It has been a big week in the theatre world. Last Tuesday, the new Artistic Director of the National Theatre was announced – the biggest job in our industry. It felt like a football transfer window, the new Doctor Who, and Christmas morning rolled into one, and it ended months of speculation about which of the top contenders – including the likes of Kenneth Brannagh, the Young Vic’s David Lan and Hampstead Theatre’s Edward Hall – would take the top spot. Finally it was announced that the job will go to Rufus Norris, a popular choice amongst the theatre industry, who generally hold the acclaimed director of Festen, Cabaret and London Road in high regard.

The new appointment provides a good opportunity to reflect on the role of the National Theatre in the UK’s theatre landscape. There will inevitably be a huge amount of focus on the shows Rufus Norris chooses to programme; the playwrights he commissions and the celebrities he’s spotted dining with. But for me there is a more important concern for Rufus Norris’s incumbency.

Ten years ago, I was brought to the Albany as part of a programme led by the NT that invested in the Albany and worked with young people in Deptford and Lewisham, aiming to reinvigorate the Albany’s role as a catalyst for the development of local communities and the area’s regeneration, and discovering what the role of a venue like the Albany could look like in the 21st century.

The enterprise was part of The Art of Regeneration, a three year project driven by the late Jennie Harris – NT Education Director and the Albany Director in the 80s.

The project wasn’t without controversy and its success compromised in some ways, but it would be fair to say that the Albany wouldn’t still be here if the project hadn’t existed. When it began, the fate of the Albany looked pretty grim: the building was falling apart at the seams with a skeleton staff of about five, a café open just a few hours a day, and a beautiful 300 seater theatre – that was permanently closed to the public.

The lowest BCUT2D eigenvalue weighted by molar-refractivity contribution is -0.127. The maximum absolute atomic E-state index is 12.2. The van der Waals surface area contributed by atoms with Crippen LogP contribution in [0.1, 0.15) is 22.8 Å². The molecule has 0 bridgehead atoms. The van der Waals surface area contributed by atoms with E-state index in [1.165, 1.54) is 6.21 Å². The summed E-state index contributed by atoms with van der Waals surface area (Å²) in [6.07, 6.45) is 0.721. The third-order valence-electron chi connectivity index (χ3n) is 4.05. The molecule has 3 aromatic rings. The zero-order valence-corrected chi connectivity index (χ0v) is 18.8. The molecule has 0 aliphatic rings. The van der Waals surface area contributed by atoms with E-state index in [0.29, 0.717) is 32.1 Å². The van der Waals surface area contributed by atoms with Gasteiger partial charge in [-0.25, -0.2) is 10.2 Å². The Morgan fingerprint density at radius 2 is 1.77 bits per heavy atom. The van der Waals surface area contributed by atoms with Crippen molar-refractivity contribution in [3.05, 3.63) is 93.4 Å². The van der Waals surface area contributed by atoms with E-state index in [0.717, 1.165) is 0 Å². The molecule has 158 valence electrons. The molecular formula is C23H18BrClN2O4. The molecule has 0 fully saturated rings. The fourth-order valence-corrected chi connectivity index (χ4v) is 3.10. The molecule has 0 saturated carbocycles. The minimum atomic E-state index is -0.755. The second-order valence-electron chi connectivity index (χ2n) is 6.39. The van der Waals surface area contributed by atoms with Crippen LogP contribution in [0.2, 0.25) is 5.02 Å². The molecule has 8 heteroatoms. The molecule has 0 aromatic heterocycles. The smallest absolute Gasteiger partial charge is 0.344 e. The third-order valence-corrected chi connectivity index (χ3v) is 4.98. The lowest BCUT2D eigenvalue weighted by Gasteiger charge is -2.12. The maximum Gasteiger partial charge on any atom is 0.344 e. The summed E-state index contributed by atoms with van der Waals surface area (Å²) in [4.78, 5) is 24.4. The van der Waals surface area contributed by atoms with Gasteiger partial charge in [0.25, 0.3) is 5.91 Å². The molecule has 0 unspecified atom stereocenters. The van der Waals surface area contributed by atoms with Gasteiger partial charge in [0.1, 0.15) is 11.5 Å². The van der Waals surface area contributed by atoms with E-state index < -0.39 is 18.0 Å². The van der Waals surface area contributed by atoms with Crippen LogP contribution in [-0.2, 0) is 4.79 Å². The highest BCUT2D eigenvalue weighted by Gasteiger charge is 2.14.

The National Theatre was able to bring the infrastructure and expertise that reinforced the crucial role the Albany could, and has, played at the heart of the Deptford ecology. Although we’ve had our ups and downs in the intervening decade, the project truly set the course for the Albany to become what it is today: a thriving creative hub with over 300 arts events and over 130k visitors each year.

The Art of Regeneration ran from 2001–4, covering the last change over at the National; Sir Trevor Nunn, when he left in 2003, described the project as one of the things he was most proud of in his time at the helm. It was a fairly unusual project for the NT, but it needn’t be. It proved what a national organisation can achieve by working in partnership with specific communities.

The current economic and political climate is forcing arts venues across the country to radically reappraise the roles they play in their localities.